Historic Pearl Harbor Tour

Since today is Memorial Day, I’m sharing photos of our tour around Pearl Harbor on Saturday. The Pearl Harbor Historic Tour is offered this weekend as a collaboration between the National Park Service and the US Navy. The tour guide said we could take photos so here they are.

Arizona Memorial

It started to rain as we passed the Arizona memorial and battleship row. We’d stop there on our return. First we headed to Torpedo Alley. Aerial torpedoes easily destroyed ships that lined this channel.

Torpedo Alley

We turned back to the main harbor area. I was looking back at torpedo alley when I realized a submarine was in front of me.

I hardly noticed the submarine.

We tried to exit the barricaded section of Pearl Harbor. We had to wait for the Navy to open the gates for us.

barricades

Turning to our right we passed the other side of Ford Island on our way to the USS Utah memorial. It’s known as the “forgotten memorial” because it sits in an area where active military live. The remnants of the Utah moved me. I envisioned what really happened that day by viewing this sight.

USS Utah. The Forgotten Memorial

Here’s a closer view of the Utah.

We turned then, stopping to view the small entrance to Pearl Harbor.

The small entrance to the harbor.

It’s because the entrance is so small that when the USS Nevada was attacked, she was heading towards open sea when she started sinking. Knowing she would block the small channel, they beached the Nevada on an area to the left and before the entrance.

The monument for the brave crew who beached the USS Nevada in order for others to reach open sea.

Back in the main harbor area where the battleships are, we passed the shipyard. No Ka Oi means “the best”.

No ka oi = the best

We passed the Missouri. I’d been on it before, but had never seen it from the water looking at her starboard side.

USS Missouri

And finally we stopped at the Arizona. It was a choppy water day so we didn’t see any oil or bubbles, but the shrine is always poignant.

Thank you to all who serve our country. Let’s remember those no longer with us and the sacrifices they made.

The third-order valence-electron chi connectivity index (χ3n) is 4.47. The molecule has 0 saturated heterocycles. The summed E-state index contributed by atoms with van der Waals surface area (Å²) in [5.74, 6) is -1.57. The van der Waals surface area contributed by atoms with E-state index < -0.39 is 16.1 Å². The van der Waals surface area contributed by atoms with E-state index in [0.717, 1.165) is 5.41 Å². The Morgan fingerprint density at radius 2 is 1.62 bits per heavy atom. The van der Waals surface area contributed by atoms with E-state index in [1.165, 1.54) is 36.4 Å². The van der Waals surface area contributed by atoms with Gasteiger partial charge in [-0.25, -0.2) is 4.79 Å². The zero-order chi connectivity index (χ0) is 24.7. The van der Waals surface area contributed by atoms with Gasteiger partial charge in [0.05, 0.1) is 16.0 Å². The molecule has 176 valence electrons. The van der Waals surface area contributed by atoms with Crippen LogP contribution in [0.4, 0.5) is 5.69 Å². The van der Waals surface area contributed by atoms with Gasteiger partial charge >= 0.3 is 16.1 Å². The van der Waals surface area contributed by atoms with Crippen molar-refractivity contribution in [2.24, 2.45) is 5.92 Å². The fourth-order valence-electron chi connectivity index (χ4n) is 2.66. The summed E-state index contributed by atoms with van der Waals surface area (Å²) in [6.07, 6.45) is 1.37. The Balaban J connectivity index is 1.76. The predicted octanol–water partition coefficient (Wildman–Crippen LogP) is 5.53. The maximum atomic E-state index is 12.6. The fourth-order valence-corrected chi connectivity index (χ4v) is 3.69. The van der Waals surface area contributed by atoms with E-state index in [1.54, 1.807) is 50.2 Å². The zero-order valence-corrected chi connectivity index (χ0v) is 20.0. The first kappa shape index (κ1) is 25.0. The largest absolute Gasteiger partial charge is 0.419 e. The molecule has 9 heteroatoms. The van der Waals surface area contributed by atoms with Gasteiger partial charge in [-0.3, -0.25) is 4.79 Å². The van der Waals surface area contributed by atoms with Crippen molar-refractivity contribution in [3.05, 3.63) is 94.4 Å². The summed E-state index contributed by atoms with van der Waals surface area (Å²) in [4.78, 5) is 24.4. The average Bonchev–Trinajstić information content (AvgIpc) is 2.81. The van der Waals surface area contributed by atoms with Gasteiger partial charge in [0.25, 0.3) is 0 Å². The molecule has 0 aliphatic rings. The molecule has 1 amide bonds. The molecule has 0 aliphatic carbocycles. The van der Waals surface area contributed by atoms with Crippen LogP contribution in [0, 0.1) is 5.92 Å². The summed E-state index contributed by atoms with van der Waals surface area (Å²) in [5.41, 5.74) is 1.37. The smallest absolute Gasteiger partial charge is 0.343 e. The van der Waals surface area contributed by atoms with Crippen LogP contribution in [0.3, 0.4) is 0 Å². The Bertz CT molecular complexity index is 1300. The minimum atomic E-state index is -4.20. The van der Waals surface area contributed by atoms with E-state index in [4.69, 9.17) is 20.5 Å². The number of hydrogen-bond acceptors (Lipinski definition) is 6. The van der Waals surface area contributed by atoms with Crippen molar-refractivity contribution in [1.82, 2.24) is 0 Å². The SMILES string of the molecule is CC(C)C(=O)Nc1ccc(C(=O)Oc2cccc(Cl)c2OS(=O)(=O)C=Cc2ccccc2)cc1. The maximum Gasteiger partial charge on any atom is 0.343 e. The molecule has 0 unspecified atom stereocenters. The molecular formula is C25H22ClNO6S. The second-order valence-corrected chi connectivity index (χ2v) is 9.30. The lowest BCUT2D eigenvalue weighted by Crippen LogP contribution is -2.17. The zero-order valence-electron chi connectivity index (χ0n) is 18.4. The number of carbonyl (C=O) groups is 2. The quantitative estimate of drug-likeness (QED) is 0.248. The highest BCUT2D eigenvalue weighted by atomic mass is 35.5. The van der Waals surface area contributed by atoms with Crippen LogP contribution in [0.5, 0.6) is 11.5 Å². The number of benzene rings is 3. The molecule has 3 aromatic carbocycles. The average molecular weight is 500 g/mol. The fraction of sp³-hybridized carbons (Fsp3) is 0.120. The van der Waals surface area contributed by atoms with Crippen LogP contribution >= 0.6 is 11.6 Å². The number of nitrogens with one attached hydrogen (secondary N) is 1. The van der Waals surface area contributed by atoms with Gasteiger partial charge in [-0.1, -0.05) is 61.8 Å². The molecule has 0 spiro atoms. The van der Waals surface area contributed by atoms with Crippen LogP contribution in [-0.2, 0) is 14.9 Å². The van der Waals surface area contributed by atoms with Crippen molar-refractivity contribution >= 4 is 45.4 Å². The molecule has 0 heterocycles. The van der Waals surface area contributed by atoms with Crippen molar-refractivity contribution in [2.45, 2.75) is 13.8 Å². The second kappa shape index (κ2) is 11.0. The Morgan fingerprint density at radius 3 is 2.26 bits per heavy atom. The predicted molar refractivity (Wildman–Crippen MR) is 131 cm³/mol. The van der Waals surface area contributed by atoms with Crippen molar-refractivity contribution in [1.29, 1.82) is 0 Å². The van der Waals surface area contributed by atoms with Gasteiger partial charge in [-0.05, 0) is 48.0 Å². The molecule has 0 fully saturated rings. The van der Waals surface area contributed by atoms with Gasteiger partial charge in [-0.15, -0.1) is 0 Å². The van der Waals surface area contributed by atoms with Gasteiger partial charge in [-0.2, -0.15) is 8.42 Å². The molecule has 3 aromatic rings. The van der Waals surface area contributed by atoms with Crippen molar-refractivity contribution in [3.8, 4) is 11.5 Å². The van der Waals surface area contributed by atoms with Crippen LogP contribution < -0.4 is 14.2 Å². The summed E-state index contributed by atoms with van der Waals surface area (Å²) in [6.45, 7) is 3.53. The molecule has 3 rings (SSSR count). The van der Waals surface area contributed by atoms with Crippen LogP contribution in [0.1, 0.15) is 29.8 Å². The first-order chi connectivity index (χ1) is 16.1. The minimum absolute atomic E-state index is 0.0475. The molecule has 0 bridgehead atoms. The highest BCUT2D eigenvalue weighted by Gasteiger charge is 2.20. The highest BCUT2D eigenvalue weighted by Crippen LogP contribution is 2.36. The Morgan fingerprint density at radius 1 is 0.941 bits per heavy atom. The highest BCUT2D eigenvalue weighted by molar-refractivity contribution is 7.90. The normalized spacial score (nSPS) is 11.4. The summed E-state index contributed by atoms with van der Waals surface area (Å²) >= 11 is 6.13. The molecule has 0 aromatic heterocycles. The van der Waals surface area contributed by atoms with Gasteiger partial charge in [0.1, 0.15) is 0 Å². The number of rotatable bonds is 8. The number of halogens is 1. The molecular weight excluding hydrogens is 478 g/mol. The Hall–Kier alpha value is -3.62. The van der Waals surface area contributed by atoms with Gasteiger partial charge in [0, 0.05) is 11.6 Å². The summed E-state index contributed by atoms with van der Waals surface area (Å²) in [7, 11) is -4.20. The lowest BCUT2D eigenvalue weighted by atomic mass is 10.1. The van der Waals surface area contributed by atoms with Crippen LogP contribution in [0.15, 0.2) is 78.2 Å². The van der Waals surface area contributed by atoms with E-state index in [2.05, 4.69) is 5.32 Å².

Welcome Home to O’ahu

You know you live in the right place when you don’t want to leave.

That’s what I told myself as I slowed my pace while walking to my boarding gate at Honolulu airport.  I stopped on the walkway overlooking the courtyard below and inhaled the smell of the plumeria. I took in the colors of the trees and the sound of the wind before I shut myself into the enclosed boarding area. I didn’t want to go to California.

I was heading to a writing conference at USC, my alma mater. I was going to a place I love, doing what I love, and I didn’t want to leave the place I have come to love more – Hawaii.

Before I moved here, people told me the ‘aina (land) would either take me in or spit me out. I worried, especially after my bumpy arrival here. Hawaii isn’t like anywhere else I’d been. I needed to adjust.

So I did.

I learned to slow down, to listen to the land, the weather, the animals, the people.

I think of the mountains and how they slope into valleys and stretch out to sea. It’s like relaxing in a comfy lounge chair. I settle into the slope and breathe in the green around me, then gaze into the blue stretched out before me. Living here is soothing.

There are three places I feel connected to on this planet: one calls me back to its magic every few years; the second grips me and tells me I can’t leave because I have roots there and need to explore them: the third, O’ahu, welcomes me to the space it has made for me, and invites me to rest and take in its beauty.

Upon my return, I exited the airport and sat in traffic overlooking the industrial part of town. Even there, I felt the land welcome me home.